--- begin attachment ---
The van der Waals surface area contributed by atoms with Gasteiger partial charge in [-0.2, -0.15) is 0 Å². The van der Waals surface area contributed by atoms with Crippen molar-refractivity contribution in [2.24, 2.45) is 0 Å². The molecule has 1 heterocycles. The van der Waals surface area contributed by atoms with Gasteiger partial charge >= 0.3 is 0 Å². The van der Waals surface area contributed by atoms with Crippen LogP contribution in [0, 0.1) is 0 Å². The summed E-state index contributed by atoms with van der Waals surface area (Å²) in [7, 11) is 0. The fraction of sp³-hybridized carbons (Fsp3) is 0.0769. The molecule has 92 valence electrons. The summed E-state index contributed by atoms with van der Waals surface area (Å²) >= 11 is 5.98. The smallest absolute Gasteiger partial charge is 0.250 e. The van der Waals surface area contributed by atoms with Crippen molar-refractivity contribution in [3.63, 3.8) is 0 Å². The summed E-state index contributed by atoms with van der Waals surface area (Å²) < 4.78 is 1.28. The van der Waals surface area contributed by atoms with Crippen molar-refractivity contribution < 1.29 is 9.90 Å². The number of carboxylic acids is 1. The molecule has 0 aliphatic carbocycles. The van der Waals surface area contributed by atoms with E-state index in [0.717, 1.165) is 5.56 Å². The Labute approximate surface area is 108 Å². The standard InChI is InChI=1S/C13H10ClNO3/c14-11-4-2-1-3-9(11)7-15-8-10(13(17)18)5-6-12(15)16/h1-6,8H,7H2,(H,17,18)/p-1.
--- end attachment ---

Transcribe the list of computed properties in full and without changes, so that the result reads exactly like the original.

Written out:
The van der Waals surface area contributed by atoms with Gasteiger partial charge in [-0.2, -0.15) is 0 Å². The van der Waals surface area contributed by atoms with Crippen molar-refractivity contribution in [2.24, 2.45) is 0 Å². The molecule has 1 heterocycles. The van der Waals surface area contributed by atoms with Gasteiger partial charge >= 0.3 is 0 Å². The van der Waals surface area contributed by atoms with Crippen LogP contribution in [0, 0.1) is 0 Å². The summed E-state index contributed by atoms with van der Waals surface area (Å²) in [7, 11) is 0. The fraction of sp³-hybridized carbons (Fsp3) is 0.0769. The molecule has 92 valence electrons. The summed E-state index contributed by atoms with van der Waals surface area (Å²) >= 11 is 5.98. The smallest absolute Gasteiger partial charge is 0.250 e. The van der Waals surface area contributed by atoms with Crippen molar-refractivity contribution in [3.63, 3.8) is 0 Å². The summed E-state index contributed by atoms with van der Waals surface area (Å²) < 4.78 is 1.28. The van der Waals surface area contributed by atoms with Crippen molar-refractivity contribution < 1.29 is 9.90 Å². The number of carboxylic acids is 1. The molecule has 0 aliphatic carbocycles. The van der Waals surface area contributed by atoms with E-state index in [0.717, 1.165) is 5.56 Å². The Labute approximate surface area is 108 Å². The standard InChI is InChI=1S/C13H10ClNO3/c14-11-4-2-1-3-9(11)7-15-8-10(13(17)18)5-6-12(15)16/h1-6,8H,7H2,(H,17,18)/p-1.